Why the difference?
The most likely explanation is that the official government toll missed a lot of deaths in the early period of the pandemic; these deaths, many of them in care homes, were picked up by the excess death measure. In 2021 excess deaths were a lot lower than the official toll, in part because there was lower generalised mortality from other causes, such as flu.
How about c) and d)? Surely they couldn’t both be correct too?
Well, let’s have a look back through time, at changes in the age- and population-adjusted standardised mortality rate.
There is no definitive prism for this. Like gross domestic product, age-adjusted mortality tends to improve every year (or, to put it another way, people live a bit longer than they would have), so comparing absolute levels only tells you so much.
For instance, in 2021 about 1% of the population died (adjusted for age and population growth). That compares to 1.06% in 2020 and 0.94% in 2019. But, as recently as 2015, the mortality rate was 1.01% (in other words worse than 2021) and in 2008 it was 1.12%. So technically, mortality during the pandemic was actually lower than only a few years ago.
Except that this is not an especially meaningful statistic when you consider that such deteriorations are very, very rare. It’s a little like saying we shouldn’t pay any attention to recessions because, say, the absolute level of the economy following a recession like the one we had in 2008/9 only dropped back to the level it was a few years ago. It’s technically true, but what matters here is not so much the level but the change.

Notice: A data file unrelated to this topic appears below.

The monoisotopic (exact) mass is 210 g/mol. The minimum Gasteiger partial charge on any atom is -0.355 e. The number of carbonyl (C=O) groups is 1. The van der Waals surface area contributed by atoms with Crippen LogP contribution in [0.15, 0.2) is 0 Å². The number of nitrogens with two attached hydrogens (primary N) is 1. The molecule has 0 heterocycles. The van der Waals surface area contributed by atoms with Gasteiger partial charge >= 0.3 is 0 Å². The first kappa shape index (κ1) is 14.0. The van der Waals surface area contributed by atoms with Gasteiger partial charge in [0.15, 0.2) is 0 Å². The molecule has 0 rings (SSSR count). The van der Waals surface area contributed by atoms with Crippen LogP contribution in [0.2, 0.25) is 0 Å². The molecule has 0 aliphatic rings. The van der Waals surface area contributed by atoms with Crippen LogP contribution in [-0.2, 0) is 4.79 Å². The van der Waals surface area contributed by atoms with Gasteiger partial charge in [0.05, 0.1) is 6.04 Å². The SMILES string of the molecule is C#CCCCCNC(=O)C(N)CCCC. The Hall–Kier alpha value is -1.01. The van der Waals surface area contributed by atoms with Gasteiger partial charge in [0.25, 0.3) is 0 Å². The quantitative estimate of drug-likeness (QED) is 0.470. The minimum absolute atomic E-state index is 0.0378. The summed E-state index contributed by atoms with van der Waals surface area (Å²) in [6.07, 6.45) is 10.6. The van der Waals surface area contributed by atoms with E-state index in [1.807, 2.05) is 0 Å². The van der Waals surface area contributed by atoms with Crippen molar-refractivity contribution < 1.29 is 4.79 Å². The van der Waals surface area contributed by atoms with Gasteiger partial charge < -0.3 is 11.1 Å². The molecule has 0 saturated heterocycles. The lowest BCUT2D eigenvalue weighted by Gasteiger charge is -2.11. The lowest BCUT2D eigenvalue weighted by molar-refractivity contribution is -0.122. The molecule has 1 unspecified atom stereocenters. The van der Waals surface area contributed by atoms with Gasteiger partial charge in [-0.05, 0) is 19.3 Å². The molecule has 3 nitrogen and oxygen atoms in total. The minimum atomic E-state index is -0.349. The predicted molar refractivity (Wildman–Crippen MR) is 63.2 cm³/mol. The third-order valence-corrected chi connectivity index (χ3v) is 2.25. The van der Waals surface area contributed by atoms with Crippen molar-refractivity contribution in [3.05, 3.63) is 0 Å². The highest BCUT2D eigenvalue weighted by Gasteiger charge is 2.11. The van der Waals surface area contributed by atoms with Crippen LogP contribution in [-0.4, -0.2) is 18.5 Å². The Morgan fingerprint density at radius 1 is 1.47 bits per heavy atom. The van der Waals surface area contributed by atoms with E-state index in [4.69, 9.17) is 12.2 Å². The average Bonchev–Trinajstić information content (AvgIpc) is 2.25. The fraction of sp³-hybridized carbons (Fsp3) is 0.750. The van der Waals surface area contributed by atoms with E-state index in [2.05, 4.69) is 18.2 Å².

The previous five-year average
So a better way of comparing mortality over time is to look at how the mortality rate compares to the previous five-year average.
Here we start to see that the current pandemic sticks out like a sore thumb. In 2020, the standardised mortality rate was 8.3% higher than in the preceding five years. That was the single biggest annual increase since 1940 – a year defined by WWII and the Blitz.
But how about 2021? In that year mortality increased by 1.8%. How unusual is that? Put it this way: in the past 50 years there were, save for this pandemic period, only two years when the mortality rate exceeded the previous five year average: in 2015 when it rose 0.4% and 1976 when it rose by 0.3%.
So while 2021 was less bad than 2020, it was still worse than any other year going back a long time. That said, there were a few other years in the post-war period where mortality increased more: the terrible winter of 1963 where temperatures dropped to the lowest levels in 200 years (2.5%) and the 1951 flu pandemic (8%), for instance.
So: on this basis 2021 was very bad, but not quite as bad as the 1951 flu or the blizzards of 1963. Except that, again, we’re oversimplifying. For remember, the average against which 2021 is being measured is the previous five years; and since those five years include 2020, a very bad year for mortality, that means this number probably understates the comparable abnormality of death levels in 2021.
For instance, compare last year with the 2015-19 period and the increase in mortality is closer to 2.7%. So answer c) is sort of correct.
But still, it seems odd to look at 2021 in isolation given it followed such a severe year for deaths, so if we want a view of the death toll with more perspective we might do better to look at both 2020 and 2021, and here the verdict is quite clear.
Take an average of the mortality rate over these two years and we have never seen as big a deterioration since 1940/41. And you have to go back to WWI and the Spanish Flu to find another period of two or more years which were all far worse the preceding five-year average.
All answers correct
By now you’ve probably twigged that all of the answers are correct.
This has been one of the worst periods for mortality in modern history, but the scale of the tragedy depends on which numbers you choose.
But no numbers can do justice to the hundreds of thousands of tales of personal loss and misery across the country.